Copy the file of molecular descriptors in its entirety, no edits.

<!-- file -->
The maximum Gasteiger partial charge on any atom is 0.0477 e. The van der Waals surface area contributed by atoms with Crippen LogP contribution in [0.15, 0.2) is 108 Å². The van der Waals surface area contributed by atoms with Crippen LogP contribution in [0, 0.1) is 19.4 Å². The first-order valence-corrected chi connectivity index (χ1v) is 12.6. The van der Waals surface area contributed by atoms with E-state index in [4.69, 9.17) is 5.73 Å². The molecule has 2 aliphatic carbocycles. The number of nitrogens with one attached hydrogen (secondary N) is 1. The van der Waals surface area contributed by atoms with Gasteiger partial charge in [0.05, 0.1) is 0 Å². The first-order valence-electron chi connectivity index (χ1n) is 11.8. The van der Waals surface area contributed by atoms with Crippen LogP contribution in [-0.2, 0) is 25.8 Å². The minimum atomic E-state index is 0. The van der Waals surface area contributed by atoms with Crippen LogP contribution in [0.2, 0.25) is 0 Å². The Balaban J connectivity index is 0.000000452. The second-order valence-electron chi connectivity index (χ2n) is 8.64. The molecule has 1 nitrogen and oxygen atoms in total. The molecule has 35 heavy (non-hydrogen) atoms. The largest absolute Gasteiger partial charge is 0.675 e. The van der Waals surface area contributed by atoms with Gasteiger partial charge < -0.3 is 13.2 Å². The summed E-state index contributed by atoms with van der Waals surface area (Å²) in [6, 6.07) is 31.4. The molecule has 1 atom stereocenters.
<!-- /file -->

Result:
The maximum Gasteiger partial charge on any atom is 0.0477 e. The van der Waals surface area contributed by atoms with Crippen LogP contribution in [0.15, 0.2) is 108 Å². The van der Waals surface area contributed by atoms with Crippen LogP contribution in [0, 0.1) is 19.4 Å². The first-order valence-corrected chi connectivity index (χ1v) is 12.6. The van der Waals surface area contributed by atoms with E-state index in [4.69, 9.17) is 5.73 Å². The molecule has 2 aliphatic carbocycles. The number of nitrogens with one attached hydrogen (secondary N) is 1. The van der Waals surface area contributed by atoms with Gasteiger partial charge in [0.05, 0.1) is 0 Å². The first-order valence-electron chi connectivity index (χ1n) is 11.8. The van der Waals surface area contributed by atoms with Crippen LogP contribution in [-0.2, 0) is 25.8 Å². The minimum atomic E-state index is 0. The van der Waals surface area contributed by atoms with Crippen LogP contribution in [0.2, 0.25) is 0 Å². The Balaban J connectivity index is 0.000000452. The second-order valence-electron chi connectivity index (χ2n) is 8.64. The molecule has 1 nitrogen and oxygen atoms in total. The molecule has 35 heavy (non-hydrogen) atoms. The largest absolute Gasteiger partial charge is 0.675 e. The van der Waals surface area contributed by atoms with Gasteiger partial charge < -0.3 is 13.2 Å². The summed E-state index contributed by atoms with van der Waals surface area (Å²) in [6, 6.07) is 31.4. The molecule has 1 atom stereocenters.